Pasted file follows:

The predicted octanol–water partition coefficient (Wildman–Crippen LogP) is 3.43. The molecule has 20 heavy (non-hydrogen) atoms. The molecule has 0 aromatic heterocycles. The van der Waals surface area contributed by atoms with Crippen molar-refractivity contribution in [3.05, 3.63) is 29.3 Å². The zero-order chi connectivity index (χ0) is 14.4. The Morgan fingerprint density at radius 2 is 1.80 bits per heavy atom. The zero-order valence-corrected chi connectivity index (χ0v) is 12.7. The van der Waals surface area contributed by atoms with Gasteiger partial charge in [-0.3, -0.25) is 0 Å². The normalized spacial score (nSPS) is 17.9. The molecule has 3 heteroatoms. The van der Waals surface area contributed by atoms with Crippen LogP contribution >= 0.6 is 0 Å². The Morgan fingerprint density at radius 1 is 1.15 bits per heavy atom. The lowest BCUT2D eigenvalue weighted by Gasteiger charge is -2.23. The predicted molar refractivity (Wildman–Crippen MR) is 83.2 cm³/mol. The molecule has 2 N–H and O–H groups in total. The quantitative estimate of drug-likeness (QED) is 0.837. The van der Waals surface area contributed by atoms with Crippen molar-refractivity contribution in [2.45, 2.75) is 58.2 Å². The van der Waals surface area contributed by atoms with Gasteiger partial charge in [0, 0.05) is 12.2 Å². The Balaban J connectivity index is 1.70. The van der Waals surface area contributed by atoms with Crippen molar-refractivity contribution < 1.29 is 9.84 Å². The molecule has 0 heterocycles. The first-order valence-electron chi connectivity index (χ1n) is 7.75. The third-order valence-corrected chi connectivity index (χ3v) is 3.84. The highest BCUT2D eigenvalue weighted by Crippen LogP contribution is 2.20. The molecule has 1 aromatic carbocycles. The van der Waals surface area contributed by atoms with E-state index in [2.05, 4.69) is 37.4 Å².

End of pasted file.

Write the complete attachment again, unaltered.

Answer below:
The predicted octanol–water partition coefficient (Wildman–Crippen LogP) is 3.43. The molecule has 20 heavy (non-hydrogen) atoms. The molecule has 0 aromatic heterocycles. The van der Waals surface area contributed by atoms with Crippen molar-refractivity contribution in [3.05, 3.63) is 29.3 Å². The zero-order chi connectivity index (χ0) is 14.4. The Morgan fingerprint density at radius 2 is 1.80 bits per heavy atom. The zero-order valence-corrected chi connectivity index (χ0v) is 12.7. The van der Waals surface area contributed by atoms with Gasteiger partial charge in [-0.3, -0.25) is 0 Å². The normalized spacial score (nSPS) is 17.9. The molecule has 3 heteroatoms. The van der Waals surface area contributed by atoms with Crippen LogP contribution >= 0.6 is 0 Å². The Morgan fingerprint density at radius 1 is 1.15 bits per heavy atom. The lowest BCUT2D eigenvalue weighted by Gasteiger charge is -2.23. The predicted molar refractivity (Wildman–Crippen MR) is 83.2 cm³/mol. The molecule has 2 N–H and O–H groups in total. The quantitative estimate of drug-likeness (QED) is 0.837. The van der Waals surface area contributed by atoms with Crippen molar-refractivity contribution in [2.45, 2.75) is 58.2 Å². The van der Waals surface area contributed by atoms with Gasteiger partial charge in [0, 0.05) is 12.2 Å². The Balaban J connectivity index is 1.70. The van der Waals surface area contributed by atoms with Crippen molar-refractivity contribution < 1.29 is 9.84 Å². The molecule has 0 heterocycles. The first-order valence-electron chi connectivity index (χ1n) is 7.75. The third-order valence-corrected chi connectivity index (χ3v) is 3.84. The highest BCUT2D eigenvalue weighted by Crippen LogP contribution is 2.20. The molecule has 1 aromatic carbocycles. The van der Waals surface area contributed by atoms with E-state index in [2.05, 4.69) is 37.4 Å².